<p><strong>Results: </strong>A total of 380 children (189 randomized to short course and 191 randomized to standard course) made up the study population. The mean (SD) age was 35.7 (17.2) months, and 194 participants (51%) were male. Of the included children, 8 were Asian, 99 were Black or African American, 234 were White, 32 were multiracial, and 7 were of unknown or unreported race; 33 were Hispanic or Latino, 344 were not Hispanic or Latino, and 3 were of unknown or unreported ethnicity. There were no differences between strategies in the DOOR or its individual components. Fewer than 10% of children in either strategy had an inadequate clinical response. The short-course strategy had a 69% (95% CI, 63-75) probability of a more desirable RADAR outcome compared with the standard-course strategy. A total of 171 children were included in the resistome analysis. The median (range) number of antibiotic resistance genes per prokaryotic cell (RGPC) was significantly lower in the short-course strategy compared with the standard-course strategy for total RGPC (1.17 [0.35-2.43] vs 1.33 [0.46-11.08]; P = .01) and β-lactamase RGPC (0.55 [0.18-1.24] vs 0.60 [0.21-2.45]; P = .03).</p>

<p><strong>Conclusions and Relevance: </strong>In this study, among children responding to initial treatment for outpatient CAP, a 5-day antibiotic strategy was superior to a 10-day strategy. The shortened approach resulted in similar clinical response and antibiotic-associated adverse effects, while reducing antibiotic exposure and resistance.</p>

<p><strong>Trial Registration: </strong>ClinicalTrials.gov Identifier: NCT02891915.</p>

DOI

10.1001/jamapediatrics.2021.5547

Alternate Title

JAMA Pediatr

PMID

35040920

Title

Factors Associated With COVID-19 Disease Severity in US Children and Adolescents.

Year of Publication

2021

Number of Pages

603-610

Date Published

2021 10

ISSN Number

1553-5606

Abstract

<p><strong>BACKGROUND: </strong>Little is known about the clinical factors associated with COVID-19 disease severity in children and adolescents.</p>

<p><strong>METHODS: </strong>We conducted a retrospective cohort study across 45 US children's hospitals between April 2020 to September 2020 of pediatric patients discharged with a primary diagnosis of COVID-19. We assessed factors associated with hospitalization and factors associated with clinical severity (eg, admission to inpatient floor, admission to intensive care unit [ICU], admission to ICU with mechanical ventilation, shock, death) among those hospitalized.</p>

<p><strong>RESULTS: </strong>Among 19,976 COVID-19 encounters, 15,913 (79.7%) patients were discharged from the emergency department (ED) and 4063 (20.3%) were hospitalized. The clinical severity distribution among those hospitalized was moderate (3222, 79.3%), severe (431, 11.3%), and very severe (380, 9.4%). Factors associated with hospitalization vs discharge from the ED included private payor insurance (adjusted odds ratio [aOR],1.16; 95% CI, 1.1-1.3), obesity/type 2 diabetes mellitus (type 2 DM) (aOR, 10.4; 95% CI, 8.9-13.3), asthma (aOR, 1.4; 95% CI, 1.3-1.6), cardiovascular disease, (aOR, 5.0; 95% CI, 4.3- 5.8), immunocompromised condition (aOR, 5.9; 95% CI, 5.0-6.7), pulmonary disease (aOR, 5.3; 95% CI, 3.4-8.2), and neurologic disease (aOR, 3.2; 95% CI, 2.7-5.8). Among children and adolescents hospitalized with COVID-19, greater disease severity was associated with Black or other non-White race; age greater than 4 years; and obesity/type 2 DM, cardiovascular, neuromuscular, and pulmonary conditions.</p>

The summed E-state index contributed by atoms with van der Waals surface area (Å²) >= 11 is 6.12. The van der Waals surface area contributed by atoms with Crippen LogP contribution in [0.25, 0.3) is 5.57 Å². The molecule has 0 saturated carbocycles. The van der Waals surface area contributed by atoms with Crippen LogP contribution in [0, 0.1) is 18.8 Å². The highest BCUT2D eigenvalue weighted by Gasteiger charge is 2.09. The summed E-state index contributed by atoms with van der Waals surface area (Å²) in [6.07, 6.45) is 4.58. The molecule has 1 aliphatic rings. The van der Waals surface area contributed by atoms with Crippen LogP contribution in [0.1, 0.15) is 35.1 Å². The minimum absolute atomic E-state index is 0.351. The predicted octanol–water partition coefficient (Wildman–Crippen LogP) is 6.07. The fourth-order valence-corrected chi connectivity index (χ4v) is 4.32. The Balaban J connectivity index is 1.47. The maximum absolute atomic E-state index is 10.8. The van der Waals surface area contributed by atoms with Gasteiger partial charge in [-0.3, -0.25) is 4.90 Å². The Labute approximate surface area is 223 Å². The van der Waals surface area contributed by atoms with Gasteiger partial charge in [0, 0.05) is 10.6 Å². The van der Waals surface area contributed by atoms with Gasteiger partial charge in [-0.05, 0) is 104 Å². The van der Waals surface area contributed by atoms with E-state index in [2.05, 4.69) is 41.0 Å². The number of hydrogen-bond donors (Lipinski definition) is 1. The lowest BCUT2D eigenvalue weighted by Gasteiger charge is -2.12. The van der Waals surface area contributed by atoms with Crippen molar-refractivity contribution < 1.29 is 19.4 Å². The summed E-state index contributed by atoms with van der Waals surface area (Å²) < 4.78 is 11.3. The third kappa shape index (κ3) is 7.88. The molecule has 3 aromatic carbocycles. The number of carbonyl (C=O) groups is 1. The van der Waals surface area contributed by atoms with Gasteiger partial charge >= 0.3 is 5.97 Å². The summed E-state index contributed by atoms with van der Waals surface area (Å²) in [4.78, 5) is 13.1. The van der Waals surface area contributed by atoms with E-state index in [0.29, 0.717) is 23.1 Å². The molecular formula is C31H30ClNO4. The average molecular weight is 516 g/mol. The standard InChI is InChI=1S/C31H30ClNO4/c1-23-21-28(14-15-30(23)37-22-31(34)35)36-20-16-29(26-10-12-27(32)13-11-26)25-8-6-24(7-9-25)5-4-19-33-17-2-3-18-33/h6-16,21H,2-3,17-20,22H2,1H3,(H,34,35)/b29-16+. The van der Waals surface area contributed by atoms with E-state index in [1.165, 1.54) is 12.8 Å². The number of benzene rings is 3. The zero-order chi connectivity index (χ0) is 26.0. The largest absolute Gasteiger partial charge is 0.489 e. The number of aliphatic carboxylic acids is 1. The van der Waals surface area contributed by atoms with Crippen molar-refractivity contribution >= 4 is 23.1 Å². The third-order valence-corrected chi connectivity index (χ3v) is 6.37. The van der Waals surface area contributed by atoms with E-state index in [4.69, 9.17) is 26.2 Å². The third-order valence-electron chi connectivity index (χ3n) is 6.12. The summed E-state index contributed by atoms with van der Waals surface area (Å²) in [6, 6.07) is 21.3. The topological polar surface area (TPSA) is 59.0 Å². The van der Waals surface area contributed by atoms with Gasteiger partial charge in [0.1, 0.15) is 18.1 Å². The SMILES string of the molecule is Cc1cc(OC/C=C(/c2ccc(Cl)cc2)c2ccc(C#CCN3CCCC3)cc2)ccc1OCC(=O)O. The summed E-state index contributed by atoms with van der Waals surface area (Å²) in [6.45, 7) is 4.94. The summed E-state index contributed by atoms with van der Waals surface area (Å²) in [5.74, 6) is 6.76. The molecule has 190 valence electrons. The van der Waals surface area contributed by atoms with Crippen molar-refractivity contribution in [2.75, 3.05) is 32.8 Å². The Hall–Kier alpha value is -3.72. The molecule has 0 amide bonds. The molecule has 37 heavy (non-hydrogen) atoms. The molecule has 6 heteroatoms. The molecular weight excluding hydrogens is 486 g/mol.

<p><strong>CONCLUSIONS: </strong>Among children and adolescents presenting to US children's hospital EDs with COVID-19, 20% were hospitalized; of these, 21% received care in the ICU. Older children and adolescents had a lower risk for hospitalization but more severe illness when hospitalized. There were differences in disease severity by race and ethnicity and the presence of selected comorbidities. These factors should be taken into consideration when prioritizing mitigation and vaccination strategies.</p>

DOI

10.12788/jhm.3689

Alternate Title

J Hosp Med

PMID

34613896

Title

Mycoplasma Pneumoniae Testing and Treatment Among Children With Community-Acquired Pneumonia.

Year of Publication

2021

Number of Pages

760-763

Date Published

2021 Jul

ISSN Number

2154-1671

Abstract

<p><strong>OBJECTIVES: </strong>To describe testing and treatment practices for () among children hospitalized with community-acquired pneumonia (CAP).</p>

<p><strong>METHODS: </strong>We conducted a retrospective cohort study using the Pediatric Health Information Systems database. We included children 3 months to 18 years old hospitalized with CAP between 2012 and 2018 and excluded children who were transferred from another hospital and those with complex chronic conditions. We examined the proportion of patients receiving testing and macrolide therapy at the hospital level and trends in testing and macrolide prescription over time. At the patient level, we examined differences in demographics, illness severity (eg, blood gas, chest tube placement), and outcomes (eg, ICU admission, length of stay, readmission) among patients with and without testing.</p>

<p><strong>RESULTS: </strong>Among 103 977 children hospitalized with CAP, 17.3% underwent testing and 31.1% received macrolides. We found no correlation between testing and macrolide treatment at the hospital level ( = 0.05; = .11). Patients tested for were more likely to have blood gas analysis (15.8% vs 12.8%; &lt; .1), chest tube placement (1.4% vs 0.8%; &lt; .1), and ICU admission (3.1% vs 1.4%; &lt; .1). testing increased (from 15.8% to 18.6%; &lt; .001), and macrolide prescription decreased (from 40.9% to 20.6%; &lt; .001) between 2012 and 2018.</p>